Some Panglossian Prognostications

Ashoka Mody, the former IMF mission chief to Germany and Ireland, is bearish on global growth prospects in the near-future. I’m by nature optimistic, but Mody makes some fair points:

Europe’s extensive regional and global trade networks mean that its internal problems are impeding world trade and, in turn, global economic growth. In 2012, world trade expanded by only 2.5%, while global GDP grew at a disappointing 3.2% rate.

Periods in which trade grows at a slower pace than output are rare, and reflect severe strain on the global economy’s health. While the trauma is no longer acute, as it was in 2009, wounds remain – and they are breeding new pathologies. Unfortunately, the damage is occurring quietly, enabling political interests to overshadow any sense of urgency about the need to redress the global economy’s intensifying problems.


But even the world’s most dynamic emerging markets – including China, Brazil, and India – are experiencing a sharp deceleration that cannot be ignored.

Consider India, where growth is now running at an annualized rate of 4.5%, down from 7.7% annual growth in 2011. To be sure, the IMF projects that India’s economy will rebound later in 2013, but the basis for this optimism is unclear, given that all indicators so far suggest another dismal year.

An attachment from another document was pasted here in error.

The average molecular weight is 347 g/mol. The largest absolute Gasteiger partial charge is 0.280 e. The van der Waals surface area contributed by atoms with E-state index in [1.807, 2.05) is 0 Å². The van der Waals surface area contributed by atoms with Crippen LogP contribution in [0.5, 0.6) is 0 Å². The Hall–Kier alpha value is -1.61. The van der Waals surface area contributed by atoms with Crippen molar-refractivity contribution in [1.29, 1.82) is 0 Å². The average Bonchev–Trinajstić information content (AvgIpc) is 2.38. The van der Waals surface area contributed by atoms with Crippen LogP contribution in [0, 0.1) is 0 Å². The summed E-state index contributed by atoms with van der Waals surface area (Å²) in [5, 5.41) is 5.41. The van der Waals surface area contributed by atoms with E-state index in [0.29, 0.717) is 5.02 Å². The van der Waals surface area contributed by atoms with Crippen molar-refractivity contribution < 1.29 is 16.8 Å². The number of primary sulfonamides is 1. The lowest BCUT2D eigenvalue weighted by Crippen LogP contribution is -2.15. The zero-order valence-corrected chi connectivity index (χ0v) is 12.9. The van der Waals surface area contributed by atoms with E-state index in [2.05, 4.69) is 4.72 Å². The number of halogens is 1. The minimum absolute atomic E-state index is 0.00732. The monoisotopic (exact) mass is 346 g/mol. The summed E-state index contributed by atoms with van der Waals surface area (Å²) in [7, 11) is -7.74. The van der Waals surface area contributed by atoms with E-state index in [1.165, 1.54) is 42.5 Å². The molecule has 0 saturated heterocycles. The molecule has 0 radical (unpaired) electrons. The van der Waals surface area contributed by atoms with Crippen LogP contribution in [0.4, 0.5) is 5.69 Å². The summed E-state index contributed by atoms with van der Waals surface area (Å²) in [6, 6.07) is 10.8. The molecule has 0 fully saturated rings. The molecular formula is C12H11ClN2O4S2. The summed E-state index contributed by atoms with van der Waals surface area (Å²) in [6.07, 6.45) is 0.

Indeed, as the effects of stimulus programs wear off, new weaknesses are emerging, such as persistent inflation in India and credit misallocation in China. Given this, the notion that emerging economies will recapture the growth levels of the bubble years seems farfetched.

It’s very easy to read the facts above as a gloomy predicament the global economy, but I think that interpretation betrays a somewhat obsolete late-20th Century understanding of growth: the primacy of free trade. I’m a strong proponent of trade liberalization, and don’t doubt it has a big role to play in the coming decades, but it by the fact cannot be as earthmoving as it was.

A little history, first. Consider the economic dynamic in the late ’70s, when the South Korean miracle was well underway. While Korea trumped America in growth rate, America’s total growth in real terms was greater than Korea’s. The large income gap meant Americans could easily absorb Korean exports, and Korea could focus on exports rather than domestic consumption.

When there’s one very rich country and many poorer ones, liberalization leads to bountiful dividends. But three things are very different today:

  • China’s total growth, in absolute terms, is greater than America’s.
  • The trade-oriented miracles of the 20th Century were relatively unpopulated. China, India, and Brazil represent a much bigger chunk of the world and its economy. There is no way their growth can continue to be financed by rich-world imports.
  • Trade as a per cent of global GDP has boomed, as the world liberalized. There are diminishing returns to further specialization. No doubt free markets are a good thing, but we’ve eaten most of our free lunch. (For example, tariff barriers around the world have plummeted since the ’60s).